We have finally arrived to day 4, which was our last day were we got to properly visit a place. And we choose to finish this amazing trip by visiting the town of Kamakura.
Kamakura is a beautiful small town around an hour (by train) south of Tokyo. It was actually de facto the capital of Japan from 1185 to 1333 as the seat of the Kamakura Shoguate (the feudal military government)
We took the Enoden railway line, in the morning, and arrived at the Hase Station. From there we walked around 5-10 minutes to our first stop for the day, The Kotoku-in Temple and the Great Buddha.
Kotokuin Temple & Great Buddha
The Kōtoku-in is a Buddhist temple of the Jōdo-shū sect. It is home to the Renowner Great Buddha of Kamakura. It is a huge bronze statue of Amitābha, one of the most famous icons of Japan and it’s also classified as a National Treasure.
It was made in 1252 and measures 11.4 meters tall which makes it the second tallest bronze Buddha statue in Japan.
Tsurugaoka Hachimangu Shrine
After spending some time admiring the Great Buddha and the temple, we walked back towards the centre of Kamakura and towards Tsurugaoka Hachimangu shrine.
Tsurugaoka Hachimangu is Kamakura’s most important shrine. It was founded by Minamoto Yoriyoshi in 1063 and enlarged and moved to its current site in 1180 by Minamoto Yoritomo, the founder and first shogun of the Kamakura government.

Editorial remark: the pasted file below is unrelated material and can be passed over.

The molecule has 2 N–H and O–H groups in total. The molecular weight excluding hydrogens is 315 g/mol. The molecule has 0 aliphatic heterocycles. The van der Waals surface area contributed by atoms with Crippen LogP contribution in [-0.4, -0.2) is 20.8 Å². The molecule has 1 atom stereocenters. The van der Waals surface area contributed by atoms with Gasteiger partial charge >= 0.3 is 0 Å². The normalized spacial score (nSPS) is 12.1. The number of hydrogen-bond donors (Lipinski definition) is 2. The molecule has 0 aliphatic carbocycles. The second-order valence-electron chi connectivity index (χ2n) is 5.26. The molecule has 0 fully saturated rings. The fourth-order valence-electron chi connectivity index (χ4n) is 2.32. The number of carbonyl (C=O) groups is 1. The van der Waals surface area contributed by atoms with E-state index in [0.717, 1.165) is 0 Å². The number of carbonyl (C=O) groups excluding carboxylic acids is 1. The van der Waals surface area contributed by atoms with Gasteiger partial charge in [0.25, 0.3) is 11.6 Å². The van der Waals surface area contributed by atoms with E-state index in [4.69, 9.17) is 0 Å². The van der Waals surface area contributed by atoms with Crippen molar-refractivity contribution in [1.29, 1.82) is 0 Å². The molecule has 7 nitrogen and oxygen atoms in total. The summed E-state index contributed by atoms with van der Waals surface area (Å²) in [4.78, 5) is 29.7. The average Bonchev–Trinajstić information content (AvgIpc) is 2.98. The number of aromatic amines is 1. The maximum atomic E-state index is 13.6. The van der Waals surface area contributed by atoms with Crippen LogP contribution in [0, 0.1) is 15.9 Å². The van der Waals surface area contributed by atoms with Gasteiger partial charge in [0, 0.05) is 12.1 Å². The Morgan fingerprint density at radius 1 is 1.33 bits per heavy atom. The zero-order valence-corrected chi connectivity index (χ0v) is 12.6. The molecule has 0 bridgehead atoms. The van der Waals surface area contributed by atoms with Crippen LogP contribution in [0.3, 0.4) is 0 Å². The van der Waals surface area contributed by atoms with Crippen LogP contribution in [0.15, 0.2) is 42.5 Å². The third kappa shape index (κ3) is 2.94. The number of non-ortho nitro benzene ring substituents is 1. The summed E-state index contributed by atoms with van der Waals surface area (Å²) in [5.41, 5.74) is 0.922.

The shrine is dedicated to Hachiman, the patron god of the Minamoto family and of the samurai in general. The deified spirits of the ancient Emperor Ojin who has been identified with Hachiman, Hime-gami and Empress Jingu are enshrined at Tsurugaoka Hachimangu Shrine. Source: Japan-Guide
Last stop for the day was the two ponds and a garden that flank the main entrance to the shrine. I think this was the only garden where we saw the most flowers on the trees and it was beautiful.
This is where our day slowly came to its end and with it the end of our beautiful express holiday to Tokyo. But before we had one last stop. The very well-known Shibuya Crossing. It is located in front of the Shibuya Station Hachikō exit and stops vehicles in all directions to allow pedestrians to inundate the entire intersection.
Speaking of Hachiko, we also had to take a picture of his statue. And if you don’t know who Hachiko was, it was an Akita dog that would go to Shibuya Station to greet his companion. He continued to do to that every day for 10 years after the professor’s death, and until his own. There is a film adaptation with Richard Gere I highly recommend you to watch it but… Be prepared for some headaches!
This is it! This is the end of our beautiful trip to Tokyo. It was way too short, and I’m hoping to have the opportunity to visit Japan again and get to see even more of this amazing country and people.